Flashing/Blinking Folder with Question Mark at Start-up on Mac; Flashing Question Mark over Folder File Macbook, iBook,
PROBLEM: Mac Won't Start Up, Folder with Flashing Question Mark Over It
You tried to startup your Mac, but it won't start-up, instead when you tried to reboot, you get a folder (file) with a flashing question mark inside which starts blinking? Maybe you hear a clicking noise? Perhaps you just completed a system update, your Mac tried to restart but then all you see is this flashing question mark?
Discover how to recover the data on your Mac hard drive (Download Now) and repair your Mac.
Flashing Question Mark with file (folder) Problem
Flashing/Blinking Question Mark on Mac at startup
The reason you are seeing the flashing question mark with folder on your Mac at start-up is because your computer cannot find the right software (file) it needs to boot or start your system. So basically, it doesn't know what to do.
If it manages to find the folder/ program it needs to start up, it will startup itself in a few minutes. If it doesn’t, then you have a problem.
This problem is a result of some sort of system corruption or possible hard drive mechanical failure or crash. Quite often, it occurs after installing the system updates or if your disk drive has become corrupt. This could be because of a virus (yes, Macs get viruses too), system driver conflict, human error or a software malfunction.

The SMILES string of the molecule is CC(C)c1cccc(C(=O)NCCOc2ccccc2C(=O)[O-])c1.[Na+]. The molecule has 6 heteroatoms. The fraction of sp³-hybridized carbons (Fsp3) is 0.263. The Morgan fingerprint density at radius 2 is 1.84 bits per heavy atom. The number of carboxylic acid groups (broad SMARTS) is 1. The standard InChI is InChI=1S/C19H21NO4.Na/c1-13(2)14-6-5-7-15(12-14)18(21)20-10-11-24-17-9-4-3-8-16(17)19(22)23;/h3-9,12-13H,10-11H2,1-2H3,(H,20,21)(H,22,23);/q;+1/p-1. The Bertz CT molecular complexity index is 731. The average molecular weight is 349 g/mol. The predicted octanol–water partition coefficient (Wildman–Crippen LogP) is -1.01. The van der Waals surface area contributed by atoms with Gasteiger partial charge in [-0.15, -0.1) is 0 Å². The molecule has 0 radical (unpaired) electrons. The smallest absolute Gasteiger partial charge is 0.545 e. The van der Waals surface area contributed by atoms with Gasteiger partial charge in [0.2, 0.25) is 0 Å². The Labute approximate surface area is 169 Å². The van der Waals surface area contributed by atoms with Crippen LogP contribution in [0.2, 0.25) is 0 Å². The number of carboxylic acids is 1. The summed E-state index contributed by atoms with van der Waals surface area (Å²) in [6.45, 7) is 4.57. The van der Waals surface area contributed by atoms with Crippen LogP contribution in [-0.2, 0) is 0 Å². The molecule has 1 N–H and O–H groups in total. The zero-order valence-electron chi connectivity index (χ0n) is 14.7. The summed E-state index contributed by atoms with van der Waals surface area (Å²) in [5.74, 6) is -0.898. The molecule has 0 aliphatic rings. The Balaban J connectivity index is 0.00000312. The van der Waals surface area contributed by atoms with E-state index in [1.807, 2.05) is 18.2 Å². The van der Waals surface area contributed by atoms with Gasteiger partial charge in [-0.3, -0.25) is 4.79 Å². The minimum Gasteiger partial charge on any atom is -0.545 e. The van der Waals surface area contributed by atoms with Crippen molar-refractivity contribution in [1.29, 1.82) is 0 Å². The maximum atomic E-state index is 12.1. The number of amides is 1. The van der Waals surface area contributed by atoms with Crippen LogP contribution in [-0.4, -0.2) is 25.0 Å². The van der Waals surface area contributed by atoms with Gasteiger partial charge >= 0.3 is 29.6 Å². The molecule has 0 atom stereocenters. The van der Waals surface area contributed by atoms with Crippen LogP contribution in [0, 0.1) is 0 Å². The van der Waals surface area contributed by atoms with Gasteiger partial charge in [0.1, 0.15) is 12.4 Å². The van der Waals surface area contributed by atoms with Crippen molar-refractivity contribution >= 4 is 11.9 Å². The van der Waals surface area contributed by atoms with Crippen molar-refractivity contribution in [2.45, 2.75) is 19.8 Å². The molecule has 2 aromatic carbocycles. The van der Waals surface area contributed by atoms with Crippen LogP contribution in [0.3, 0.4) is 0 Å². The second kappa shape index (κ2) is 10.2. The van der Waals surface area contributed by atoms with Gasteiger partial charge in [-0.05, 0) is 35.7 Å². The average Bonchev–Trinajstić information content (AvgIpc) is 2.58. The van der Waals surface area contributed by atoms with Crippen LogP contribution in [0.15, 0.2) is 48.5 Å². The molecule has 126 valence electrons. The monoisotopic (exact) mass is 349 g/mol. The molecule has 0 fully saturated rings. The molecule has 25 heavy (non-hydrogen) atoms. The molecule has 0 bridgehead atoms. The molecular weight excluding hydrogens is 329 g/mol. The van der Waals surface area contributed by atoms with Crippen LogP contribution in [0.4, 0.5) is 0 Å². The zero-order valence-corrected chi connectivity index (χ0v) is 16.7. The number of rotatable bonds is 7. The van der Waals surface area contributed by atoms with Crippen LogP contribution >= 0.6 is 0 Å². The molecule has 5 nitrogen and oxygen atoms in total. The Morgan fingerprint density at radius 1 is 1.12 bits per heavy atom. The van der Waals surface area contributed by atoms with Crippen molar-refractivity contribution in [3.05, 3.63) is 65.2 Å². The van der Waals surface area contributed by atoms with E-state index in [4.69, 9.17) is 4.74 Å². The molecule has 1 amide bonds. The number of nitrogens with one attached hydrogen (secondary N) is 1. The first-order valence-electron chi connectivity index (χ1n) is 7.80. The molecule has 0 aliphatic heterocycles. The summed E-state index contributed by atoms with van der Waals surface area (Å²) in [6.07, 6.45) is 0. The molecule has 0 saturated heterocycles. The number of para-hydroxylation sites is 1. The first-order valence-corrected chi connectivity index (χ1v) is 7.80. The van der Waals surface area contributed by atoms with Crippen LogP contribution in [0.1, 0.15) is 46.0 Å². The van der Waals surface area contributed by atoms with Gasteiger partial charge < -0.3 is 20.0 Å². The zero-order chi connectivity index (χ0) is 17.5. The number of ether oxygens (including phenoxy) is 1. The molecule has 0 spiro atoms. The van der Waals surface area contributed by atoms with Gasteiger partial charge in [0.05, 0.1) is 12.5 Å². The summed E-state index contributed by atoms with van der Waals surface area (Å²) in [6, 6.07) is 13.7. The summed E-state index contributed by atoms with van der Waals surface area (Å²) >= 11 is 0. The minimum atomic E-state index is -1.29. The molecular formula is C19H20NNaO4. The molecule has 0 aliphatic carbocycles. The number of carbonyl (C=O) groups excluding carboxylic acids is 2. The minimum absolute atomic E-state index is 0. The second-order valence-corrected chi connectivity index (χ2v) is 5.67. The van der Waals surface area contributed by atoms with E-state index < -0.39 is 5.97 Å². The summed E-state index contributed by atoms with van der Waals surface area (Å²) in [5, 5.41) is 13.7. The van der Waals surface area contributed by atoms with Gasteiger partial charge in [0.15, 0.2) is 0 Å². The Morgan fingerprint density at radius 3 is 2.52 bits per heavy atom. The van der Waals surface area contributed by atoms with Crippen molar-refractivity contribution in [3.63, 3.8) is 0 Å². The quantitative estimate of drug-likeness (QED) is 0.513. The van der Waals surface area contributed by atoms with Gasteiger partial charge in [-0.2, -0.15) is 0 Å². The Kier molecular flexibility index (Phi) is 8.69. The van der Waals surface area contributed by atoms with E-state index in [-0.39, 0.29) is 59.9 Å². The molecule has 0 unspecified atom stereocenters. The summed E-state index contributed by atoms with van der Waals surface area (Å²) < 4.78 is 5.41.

Nevertheless, if you are looking for a way to save and/or recover your files and important data on your Mac - there is hope! Hard drives crash all the time and data recovery is still possible.
Blinking Folder Question Mark Mac OS X
How to Retrieve Important Data Off Your Mac
It is possible to restore your data. To do that, follow these steps:
First of all, you need to determine if the flashing question mark problem is the result of physical or logical failure of your hard drive.
Physical hard drive failure means there is something wrong with you hardware (most likely you would have heard a clicking/grinding noise). (See video below for an example).
A logical failure occurs when the hard drive is healthy but you cannot boot into the operating system. (probably your situation right now with the blinking question mark).
If it's the latter, it is likely that you may still recover most of your missing data.
To begin, remove your failed/crashed hard drive and connect it to another Mac machine that is functioning properly. If you don't have another Mac yourself, find someone who does, a friend or family member for example.
If your hard drive is detected by another Mac machine, it means that you have a logical failure of your hard drive. In most cases, you can easily retrieve your data using a good Mac data recovery tool such as Stellar Data Recovery.
Download the Macintosh data recovery software. Scan your drive to find your missing files.
Now, if your hard drive is NOT detected by the other Mac computer that means that more than likely, you have experienced a physical failure of your machine. Data recovery is tough, however it is still possible. You need to contact professional data recovery specialists. This could cost a fortune however, so be prepared.